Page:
What is Disabled Students’ Allowance?
Disabled Students’ Allowance (DSA) is a non-means tested scheme for UK-based students, which aims to remove barriers to learning for students with disabilities. In the case of vision impairment, it can be used to fund things like mobility training around a campus, specialist equipment like Jaws and assistance in practical sessions.
In 2015 the UK Government announced that it was going to reform DSA, placing greater responsibility on Higher Education (HE) institutions (both practically and financially) for the non-medical support that disabled students receive. The rationale behind this was that it would give greater incentive for HE institutions to remove barriers to learning through inclusive practice, and that this in turn would improve student experience. For example, instead of using DSA funds to pay for staff to convert lecture material for it to be accessible for a student using a screenreader, institutions should ensure that published lecture material is provided to all students in an accessible format. Department for Business Innovation and Skills who had responsibility for this reform also argued that students with disabilities in HE should be able to make greater use of assistive technology, reducing the need for human support.
What does the research evidence say?
In this month’s blog I draw upon evidence from the Longitudinal Transitions Study to discuss how well DSA is working for student’s with vision impairment.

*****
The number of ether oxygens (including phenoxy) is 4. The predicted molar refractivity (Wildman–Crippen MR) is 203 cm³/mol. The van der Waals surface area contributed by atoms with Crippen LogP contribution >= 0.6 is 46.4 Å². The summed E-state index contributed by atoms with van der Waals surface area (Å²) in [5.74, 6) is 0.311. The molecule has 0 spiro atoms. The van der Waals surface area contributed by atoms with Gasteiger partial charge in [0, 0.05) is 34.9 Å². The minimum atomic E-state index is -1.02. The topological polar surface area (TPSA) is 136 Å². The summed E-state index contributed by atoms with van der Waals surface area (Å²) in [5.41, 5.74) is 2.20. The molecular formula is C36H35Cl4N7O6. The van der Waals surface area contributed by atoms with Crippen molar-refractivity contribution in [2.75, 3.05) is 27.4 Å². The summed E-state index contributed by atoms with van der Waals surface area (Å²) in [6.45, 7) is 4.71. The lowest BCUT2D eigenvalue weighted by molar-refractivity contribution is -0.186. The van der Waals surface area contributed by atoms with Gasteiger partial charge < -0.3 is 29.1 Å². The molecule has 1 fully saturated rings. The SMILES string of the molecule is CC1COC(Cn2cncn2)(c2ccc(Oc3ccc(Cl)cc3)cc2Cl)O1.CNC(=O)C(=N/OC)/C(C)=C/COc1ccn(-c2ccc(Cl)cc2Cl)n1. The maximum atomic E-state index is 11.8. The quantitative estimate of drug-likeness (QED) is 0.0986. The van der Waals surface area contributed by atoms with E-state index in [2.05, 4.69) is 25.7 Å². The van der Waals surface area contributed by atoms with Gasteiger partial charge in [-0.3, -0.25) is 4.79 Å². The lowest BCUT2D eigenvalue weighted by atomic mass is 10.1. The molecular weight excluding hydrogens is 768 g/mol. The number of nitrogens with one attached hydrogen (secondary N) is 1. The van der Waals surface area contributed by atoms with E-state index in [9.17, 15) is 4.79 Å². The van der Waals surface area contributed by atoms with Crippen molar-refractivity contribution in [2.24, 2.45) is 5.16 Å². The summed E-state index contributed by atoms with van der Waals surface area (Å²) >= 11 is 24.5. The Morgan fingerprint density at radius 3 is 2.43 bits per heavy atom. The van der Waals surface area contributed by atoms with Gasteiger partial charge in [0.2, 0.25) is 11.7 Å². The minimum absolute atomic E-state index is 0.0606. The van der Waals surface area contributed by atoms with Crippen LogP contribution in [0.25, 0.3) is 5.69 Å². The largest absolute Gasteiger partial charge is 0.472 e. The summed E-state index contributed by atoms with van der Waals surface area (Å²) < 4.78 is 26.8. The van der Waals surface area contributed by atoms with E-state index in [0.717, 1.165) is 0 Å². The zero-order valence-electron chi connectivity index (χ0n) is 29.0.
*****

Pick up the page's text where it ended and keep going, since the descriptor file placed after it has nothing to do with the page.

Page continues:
The first thing that I would like to emphasise is that DSA is absolutely essential for many students with vision impairment to be able to succeed on their courses. Many of the young people that we have spoken to simply would not have been able to access their courses if it weren’t for the support that DSA provides. For example, one participant reflected:
“It’s been very, very useful in terms of my equipment and my non-medical help, because without those things I couldn’t go to university really. I wouldn’t be able to access my course without this equipment that I put through DSA because I didn’t have it otherwise.”
However, DSA is not without problems. We recently worked with Thomas Pocklington Trust to produce a research briefing to outline to the Minister of State for Universities, Science, Research and Innovation ways in which the current scheme is not working for students with vision impairment. Some of the key issues identified include:
- DSA assessors lacking the knowledge and skill set to assess students with vision impairment and to make appropriate support recommendations.
- Frequent delays faced by students in receiving their allocated support from DSA, putting them at a massive disadvantage as they make the transition into HE.
- Equipment provided through DSA not fit for intended purpose, even in the case of laptops where students contribute £200 towards its purchase.
- Restrictions in purchasing mainstream equipment such as tablet computers, despite evidence demonstrating their effective role to help overcome challenges associated with vision impairment.
- Students not being able to access the non-medical helper support allocated due to rigid qualification criteria for staff providing specialist support, and a shortage of trained professionals who can meet those criteria.
So, is it fit for purpose?